According to a recent report, cities are not ready for the 4th Industrial Revolution. Detailed analysis reveals that even the most advanced cities are not as advanced as they thought they were.
Global Cities AI Readiness Index
The Oliver Wyman Forum produces the Global Cities’ AI Readiness Index. They examined 105 cities and rated each in four categories: 1) Vision, Priorities, & Mindset; 2) Activation; 3) Asset Base; and 4) Trajectory & Development.. Each of these ‘vectors’ had specific sub-categories as well. They grouped the cities into four sizes. See here for more detailed information on the methodology used.
The highest ranked cities were Singapore and London, with scores of 75.8 and 75.6 respectively. However, none of the cities are yet ‘ready’; all cities examined still need to make serious improvement.
No city is close to being ready for the challenges ahead. Sure, some are better prepared than others, but all cities will need to continue to make substantial improvements to fully prepare for the impacts of next-generation technology. To wit, no city is ranked among even the top 20 across all four vectors, and none appears in the top 10 across three vectors.Oliver Wyman Forum’s Global Cities AI Readiness Index, Index Summary.
One of the conclusions from the study was that “City governments need to get real”. Often cities that do plan for the impacts of AI and other new technology focus on infrastructure and positive possibilities, which is only part of what is required. However, they frequently neglect the difficulties – the risks involved when transitioning into a new paradigm.
What is the 4th Industrial Revolution
The 4th Industrial Revolution is about to begin – or has already begun, depending on varying sources. New technology is accumulating and is already changing businesses, governments, education, agriculture – every field of human endeavor. Artificial Intelligence, Internet of Things (IoT), Machine Learning, and ‘smart’ technologies are all innovations that are changing the landscape.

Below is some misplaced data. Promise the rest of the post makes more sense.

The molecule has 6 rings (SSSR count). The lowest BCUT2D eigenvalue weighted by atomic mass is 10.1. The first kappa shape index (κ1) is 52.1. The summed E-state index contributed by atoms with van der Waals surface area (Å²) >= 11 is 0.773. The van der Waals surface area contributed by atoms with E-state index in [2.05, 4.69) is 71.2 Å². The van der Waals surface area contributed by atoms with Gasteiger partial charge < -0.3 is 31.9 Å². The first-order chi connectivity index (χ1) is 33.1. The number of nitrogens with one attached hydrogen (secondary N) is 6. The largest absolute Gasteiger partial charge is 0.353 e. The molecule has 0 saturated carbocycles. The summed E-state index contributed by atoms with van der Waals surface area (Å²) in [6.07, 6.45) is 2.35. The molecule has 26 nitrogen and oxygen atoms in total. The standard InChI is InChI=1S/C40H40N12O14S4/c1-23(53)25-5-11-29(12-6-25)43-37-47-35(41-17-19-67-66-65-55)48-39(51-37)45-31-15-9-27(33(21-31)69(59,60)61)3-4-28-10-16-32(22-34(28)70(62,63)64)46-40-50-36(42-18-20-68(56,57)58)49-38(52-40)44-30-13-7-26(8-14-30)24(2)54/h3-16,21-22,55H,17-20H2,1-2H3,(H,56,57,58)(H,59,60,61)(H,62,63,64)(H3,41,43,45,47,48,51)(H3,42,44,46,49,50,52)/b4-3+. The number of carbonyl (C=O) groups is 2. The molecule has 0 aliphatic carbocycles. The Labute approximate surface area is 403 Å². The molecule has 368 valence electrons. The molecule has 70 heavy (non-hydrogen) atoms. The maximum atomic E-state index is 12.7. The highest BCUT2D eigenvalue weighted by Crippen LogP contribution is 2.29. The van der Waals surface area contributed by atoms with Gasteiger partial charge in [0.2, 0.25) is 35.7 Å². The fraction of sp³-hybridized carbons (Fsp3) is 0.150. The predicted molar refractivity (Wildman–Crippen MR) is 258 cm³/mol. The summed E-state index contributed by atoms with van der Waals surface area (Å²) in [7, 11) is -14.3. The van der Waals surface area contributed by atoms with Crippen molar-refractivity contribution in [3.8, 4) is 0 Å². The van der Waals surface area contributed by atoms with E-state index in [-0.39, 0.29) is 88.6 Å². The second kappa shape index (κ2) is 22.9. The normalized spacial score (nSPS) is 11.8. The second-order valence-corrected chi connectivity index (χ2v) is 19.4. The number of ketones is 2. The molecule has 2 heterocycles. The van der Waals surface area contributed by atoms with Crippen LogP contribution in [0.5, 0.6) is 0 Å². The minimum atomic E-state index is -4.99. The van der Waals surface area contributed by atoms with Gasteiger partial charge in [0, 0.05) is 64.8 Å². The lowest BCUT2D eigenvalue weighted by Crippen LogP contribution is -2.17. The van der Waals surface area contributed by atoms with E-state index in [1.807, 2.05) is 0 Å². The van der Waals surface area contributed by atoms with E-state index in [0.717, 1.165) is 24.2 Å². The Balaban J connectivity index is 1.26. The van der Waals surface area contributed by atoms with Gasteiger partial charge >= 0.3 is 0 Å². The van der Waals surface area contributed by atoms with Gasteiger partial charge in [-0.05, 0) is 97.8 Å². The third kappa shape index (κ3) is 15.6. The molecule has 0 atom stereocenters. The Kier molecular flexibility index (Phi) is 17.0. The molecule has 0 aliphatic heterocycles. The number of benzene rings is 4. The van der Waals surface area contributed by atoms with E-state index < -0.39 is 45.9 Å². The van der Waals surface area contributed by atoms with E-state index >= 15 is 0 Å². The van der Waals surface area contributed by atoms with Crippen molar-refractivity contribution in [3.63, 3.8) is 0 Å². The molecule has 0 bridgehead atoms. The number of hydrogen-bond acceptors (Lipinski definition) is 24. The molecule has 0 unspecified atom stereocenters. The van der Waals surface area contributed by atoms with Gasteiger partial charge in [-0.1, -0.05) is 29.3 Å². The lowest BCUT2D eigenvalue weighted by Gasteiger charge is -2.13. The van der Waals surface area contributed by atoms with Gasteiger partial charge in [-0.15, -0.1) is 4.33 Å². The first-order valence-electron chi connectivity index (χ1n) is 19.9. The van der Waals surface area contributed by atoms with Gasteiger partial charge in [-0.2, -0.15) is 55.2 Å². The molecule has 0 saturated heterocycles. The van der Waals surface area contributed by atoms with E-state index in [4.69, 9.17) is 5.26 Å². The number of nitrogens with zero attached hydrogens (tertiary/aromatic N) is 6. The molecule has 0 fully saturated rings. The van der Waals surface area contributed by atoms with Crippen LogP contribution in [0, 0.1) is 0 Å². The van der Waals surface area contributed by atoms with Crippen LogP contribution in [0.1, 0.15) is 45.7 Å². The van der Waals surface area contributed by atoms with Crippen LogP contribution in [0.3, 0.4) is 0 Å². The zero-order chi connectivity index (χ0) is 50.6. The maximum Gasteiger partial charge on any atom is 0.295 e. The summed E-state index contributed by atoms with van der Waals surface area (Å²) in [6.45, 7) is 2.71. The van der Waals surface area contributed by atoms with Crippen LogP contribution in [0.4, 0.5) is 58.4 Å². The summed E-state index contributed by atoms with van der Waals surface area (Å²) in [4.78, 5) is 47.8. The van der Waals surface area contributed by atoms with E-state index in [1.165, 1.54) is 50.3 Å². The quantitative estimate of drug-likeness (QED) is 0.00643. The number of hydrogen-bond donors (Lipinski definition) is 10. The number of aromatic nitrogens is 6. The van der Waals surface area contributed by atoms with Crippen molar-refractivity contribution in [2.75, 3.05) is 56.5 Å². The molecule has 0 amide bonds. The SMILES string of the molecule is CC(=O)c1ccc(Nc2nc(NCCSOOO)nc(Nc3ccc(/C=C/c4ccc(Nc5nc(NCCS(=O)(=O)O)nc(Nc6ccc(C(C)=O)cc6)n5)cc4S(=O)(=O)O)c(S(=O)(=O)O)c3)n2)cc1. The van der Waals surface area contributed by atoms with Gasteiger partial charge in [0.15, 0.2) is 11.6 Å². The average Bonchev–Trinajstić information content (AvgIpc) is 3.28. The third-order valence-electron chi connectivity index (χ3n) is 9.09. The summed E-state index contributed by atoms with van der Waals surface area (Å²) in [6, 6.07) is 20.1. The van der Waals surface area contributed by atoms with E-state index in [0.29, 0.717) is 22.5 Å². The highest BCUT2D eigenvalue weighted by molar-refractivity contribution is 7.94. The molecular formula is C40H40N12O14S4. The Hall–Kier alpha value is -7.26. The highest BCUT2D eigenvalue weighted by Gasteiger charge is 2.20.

The First Industrial Revolution used water and steam power to mechanize production. The Second used electric power to create mass production. The Third used electronics and information technology to automate production. Now a Fourth Industrial Revolution is building on the Third, the digital revolution that has been occurring since the middle of the last century. It is characterized by a fusion of technologies that is blurring the lines between the physical, digital, and biological spheres.Klaus Schwab, The Fourth Industrial Revolution: what it means, how to respond. World Economic Forum
Although no one can completely predict where these innovations will take us in the coming years, there is an opportunity to greatly improve people’s lives. According to Forbes: “Indeed, one of the greatest promises of the Fourth Industrial Revolution is [the potential] to improve the quality of life for the world’s population and raise income levels.”
Readiness should focus on Flexibility, not Predictions
Many futurists believe the impact to employment will be negative – possibly devastatingly so. I myself am not so pessimistic on that point, although certainly there is risk. However, the greater risk may be, as frequently is the case, the unknown. Many ‘experts’ predict this 4th Industrial Revolution is coming, but as with any revolution – no one can predict how it will go. Some areas that will be impacted are already identified; certainly cities will be smart to address these areas and prepare.